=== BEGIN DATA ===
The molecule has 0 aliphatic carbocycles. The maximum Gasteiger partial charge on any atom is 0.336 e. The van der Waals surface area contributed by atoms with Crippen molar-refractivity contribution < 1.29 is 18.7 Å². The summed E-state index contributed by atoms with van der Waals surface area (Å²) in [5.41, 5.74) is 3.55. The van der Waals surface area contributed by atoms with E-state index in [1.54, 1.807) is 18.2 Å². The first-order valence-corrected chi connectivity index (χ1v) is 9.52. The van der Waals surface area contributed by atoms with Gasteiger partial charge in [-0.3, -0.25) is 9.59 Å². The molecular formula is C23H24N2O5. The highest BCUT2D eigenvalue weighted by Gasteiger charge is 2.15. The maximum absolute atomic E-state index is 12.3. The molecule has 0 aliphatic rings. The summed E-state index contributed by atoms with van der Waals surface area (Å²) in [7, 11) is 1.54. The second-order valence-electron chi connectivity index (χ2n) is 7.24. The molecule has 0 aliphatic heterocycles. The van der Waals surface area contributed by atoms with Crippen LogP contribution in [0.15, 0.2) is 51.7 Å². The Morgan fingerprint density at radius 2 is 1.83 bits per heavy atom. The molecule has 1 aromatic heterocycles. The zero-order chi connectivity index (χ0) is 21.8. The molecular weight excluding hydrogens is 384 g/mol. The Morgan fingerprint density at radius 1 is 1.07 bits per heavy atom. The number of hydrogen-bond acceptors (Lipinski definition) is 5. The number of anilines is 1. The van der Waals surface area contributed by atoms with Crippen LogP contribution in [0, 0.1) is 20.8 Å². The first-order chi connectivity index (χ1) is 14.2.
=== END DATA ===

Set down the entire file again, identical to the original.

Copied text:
The molecule has 0 aliphatic carbocycles. The maximum Gasteiger partial charge on any atom is 0.336 e. The van der Waals surface area contributed by atoms with Crippen molar-refractivity contribution < 1.29 is 18.7 Å². The summed E-state index contributed by atoms with van der Waals surface area (Å²) in [5.41, 5.74) is 3.55. The van der Waals surface area contributed by atoms with E-state index in [1.54, 1.807) is 18.2 Å². The first-order valence-corrected chi connectivity index (χ1v) is 9.52. The van der Waals surface area contributed by atoms with Gasteiger partial charge in [-0.3, -0.25) is 9.59 Å². The molecular formula is C23H24N2O5. The highest BCUT2D eigenvalue weighted by Gasteiger charge is 2.15. The maximum absolute atomic E-state index is 12.3. The molecule has 0 aliphatic rings. The summed E-state index contributed by atoms with van der Waals surface area (Å²) in [7, 11) is 1.54. The second-order valence-electron chi connectivity index (χ2n) is 7.24. The molecule has 0 aliphatic heterocycles. The van der Waals surface area contributed by atoms with Crippen LogP contribution in [0.15, 0.2) is 51.7 Å². The Morgan fingerprint density at radius 2 is 1.83 bits per heavy atom. The molecule has 1 aromatic heterocycles. The zero-order chi connectivity index (χ0) is 21.8. The molecular weight excluding hydrogens is 384 g/mol. The Morgan fingerprint density at radius 1 is 1.07 bits per heavy atom. The number of hydrogen-bond acceptors (Lipinski definition) is 5. The number of anilines is 1. The van der Waals surface area contributed by atoms with Crippen LogP contribution in [0, 0.1) is 20.8 Å². The first-order chi connectivity index (χ1) is 14.2.